PROMOTING ACCESS TO AFRICAN RESEARCH

East African Medical Journal

Log in or Register to get access to full text downloads.

Remember me or Register



DOWNLOAD FULL TEXT Open Access  DOWNLOAD FULL TEXT Subscription or Fee Access

Time to presentation and diagnosis of esophageal cancer in patients seen at the Kenyatta National Hospital

E. Kamau, C. Marial, M. Joshi, A. Sheikh

Abstract


Background: Esophageal Cancer (EC) is one of the leading causes of cancer death in Kenya. Majority of the patients with esophageal cancer at Kenyatta National Hospital (KNH) present at an advanced stage limiting their treatment options.

Objective: To determine diagnostic time lines and factors associated with delayed health care service delivery among patients with established histological diagnosis of EC at KNH.

Design and Setting: A retrospective diagnostic cohort study was carried out at the Cardiothoracic, endoscopy and radiotherapy units at KNH.

Results: Eighty-five participants with established histological diagnosis of EC consented and were enrolled into the study. Majority (89.4%) were diagnosed in stage III and IV of the disease. The median time to  histological diagnosis of EC was 90 days. The time to first presentation was more than 30 days among 78.8% of subjects. The median time from first consultation to referral to a diagnostic-capable facility was 30 days, with 76.5% of the participants taking more than 30 days to reach KNH. Those who could not afford transport and consultation were more likely to report delay to first presentation (OR 3.6 95% CI 1.2-11.3, p=0.022). Referral delay was associated with residence, with those living in the rural areas less likely to delay (OR 0.2, 95% CI 0.0-0.8, p=0.019).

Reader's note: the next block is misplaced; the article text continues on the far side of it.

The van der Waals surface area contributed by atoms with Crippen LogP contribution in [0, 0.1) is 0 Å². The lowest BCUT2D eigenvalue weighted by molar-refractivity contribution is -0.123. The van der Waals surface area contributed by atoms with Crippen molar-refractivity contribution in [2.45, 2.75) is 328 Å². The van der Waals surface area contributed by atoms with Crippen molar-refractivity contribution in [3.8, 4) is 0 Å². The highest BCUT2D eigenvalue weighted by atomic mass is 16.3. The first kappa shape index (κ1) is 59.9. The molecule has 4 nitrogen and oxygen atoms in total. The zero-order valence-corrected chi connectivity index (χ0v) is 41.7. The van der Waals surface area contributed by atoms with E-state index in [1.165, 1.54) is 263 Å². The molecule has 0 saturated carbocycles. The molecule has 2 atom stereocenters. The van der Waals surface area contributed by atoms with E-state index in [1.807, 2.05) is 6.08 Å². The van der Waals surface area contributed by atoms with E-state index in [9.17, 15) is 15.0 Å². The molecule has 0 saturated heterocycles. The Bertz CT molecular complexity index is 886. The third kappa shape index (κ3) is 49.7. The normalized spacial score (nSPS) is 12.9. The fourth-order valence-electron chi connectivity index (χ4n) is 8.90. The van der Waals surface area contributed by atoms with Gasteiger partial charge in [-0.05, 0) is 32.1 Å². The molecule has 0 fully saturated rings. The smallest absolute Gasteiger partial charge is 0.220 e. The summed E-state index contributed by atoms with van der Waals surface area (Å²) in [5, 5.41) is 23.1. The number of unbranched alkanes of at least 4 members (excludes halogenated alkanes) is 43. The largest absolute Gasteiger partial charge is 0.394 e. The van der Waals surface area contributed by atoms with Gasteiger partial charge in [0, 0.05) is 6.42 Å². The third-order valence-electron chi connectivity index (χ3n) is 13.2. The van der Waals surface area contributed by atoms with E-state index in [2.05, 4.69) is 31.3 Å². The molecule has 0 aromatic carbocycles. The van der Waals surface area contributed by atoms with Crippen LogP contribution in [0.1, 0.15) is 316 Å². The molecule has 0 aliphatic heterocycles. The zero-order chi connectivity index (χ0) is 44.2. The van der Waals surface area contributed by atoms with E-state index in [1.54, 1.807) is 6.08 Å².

Conclusion: Overall this study found that there was significant delay in the diagnostic process of EC patients. Over 75% of the patients delayed in presenting for the first consultation, being referred to higher level facilities, getting an endoscopy done and receiving histological diagnosis.  Consequently, about 90% of the patients were diagnosed at an advanced stage of the disease.




AJOL African Journals Online